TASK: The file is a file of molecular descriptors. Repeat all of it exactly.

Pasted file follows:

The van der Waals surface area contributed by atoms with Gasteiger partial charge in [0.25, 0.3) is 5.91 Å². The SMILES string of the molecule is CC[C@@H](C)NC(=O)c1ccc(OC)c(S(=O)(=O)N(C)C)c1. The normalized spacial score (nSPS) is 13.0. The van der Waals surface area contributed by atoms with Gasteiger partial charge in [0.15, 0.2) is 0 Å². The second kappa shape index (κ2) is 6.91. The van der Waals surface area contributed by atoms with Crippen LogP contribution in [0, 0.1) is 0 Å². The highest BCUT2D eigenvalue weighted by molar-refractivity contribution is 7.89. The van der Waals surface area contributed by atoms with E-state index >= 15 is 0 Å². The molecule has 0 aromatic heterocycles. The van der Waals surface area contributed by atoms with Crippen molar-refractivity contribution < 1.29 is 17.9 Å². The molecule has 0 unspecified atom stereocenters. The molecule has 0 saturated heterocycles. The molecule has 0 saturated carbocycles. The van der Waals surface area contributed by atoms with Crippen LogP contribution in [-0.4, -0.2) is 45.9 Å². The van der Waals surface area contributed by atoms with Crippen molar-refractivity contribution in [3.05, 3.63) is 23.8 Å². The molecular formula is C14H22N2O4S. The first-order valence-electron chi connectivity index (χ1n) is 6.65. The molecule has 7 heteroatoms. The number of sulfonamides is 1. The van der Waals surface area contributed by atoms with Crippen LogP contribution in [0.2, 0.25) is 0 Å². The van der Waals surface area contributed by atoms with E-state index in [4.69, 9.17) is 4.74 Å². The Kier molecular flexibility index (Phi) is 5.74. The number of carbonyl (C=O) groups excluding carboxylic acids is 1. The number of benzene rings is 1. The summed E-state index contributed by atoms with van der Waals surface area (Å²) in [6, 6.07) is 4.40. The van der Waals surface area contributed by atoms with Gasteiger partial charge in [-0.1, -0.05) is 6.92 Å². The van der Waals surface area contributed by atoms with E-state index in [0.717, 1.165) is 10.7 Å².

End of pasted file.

The van der Waals surface area contributed by atoms with Gasteiger partial charge in [0.25, 0.3) is 5.91 Å². The SMILES string of the molecule is CC[C@@H](C)NC(=O)c1ccc(OC)c(S(=O)(=O)N(C)C)c1. The normalized spacial score (nSPS) is 13.0. The van der Waals surface area contributed by atoms with Gasteiger partial charge in [0.15, 0.2) is 0 Å². The second kappa shape index (κ2) is 6.91. The van der Waals surface area contributed by atoms with Crippen LogP contribution in [0, 0.1) is 0 Å². The highest BCUT2D eigenvalue weighted by molar-refractivity contribution is 7.89. The van der Waals surface area contributed by atoms with E-state index >= 15 is 0 Å². The molecule has 0 aromatic heterocycles. The van der Waals surface area contributed by atoms with Crippen molar-refractivity contribution < 1.29 is 17.9 Å². The molecule has 0 unspecified atom stereocenters. The molecule has 0 saturated heterocycles. The molecule has 0 saturated carbocycles. The van der Waals surface area contributed by atoms with Crippen LogP contribution in [-0.4, -0.2) is 45.9 Å². The van der Waals surface area contributed by atoms with Crippen molar-refractivity contribution in [3.05, 3.63) is 23.8 Å². The molecular formula is C14H22N2O4S. The first-order valence-electron chi connectivity index (χ1n) is 6.65. The molecule has 7 heteroatoms. The number of sulfonamides is 1. The van der Waals surface area contributed by atoms with Crippen LogP contribution in [0.2, 0.25) is 0 Å². The van der Waals surface area contributed by atoms with E-state index in [4.69, 9.17) is 4.74 Å². The Kier molecular flexibility index (Phi) is 5.74. The number of carbonyl (C=O) groups excluding carboxylic acids is 1. The number of benzene rings is 1. The summed E-state index contributed by atoms with van der Waals surface area (Å²) in [6, 6.07) is 4.40. The van der Waals surface area contributed by atoms with Gasteiger partial charge in [-0.1, -0.05) is 6.92 Å². The van der Waals surface area contributed by atoms with E-state index in [0.717, 1.165) is 10.7 Å².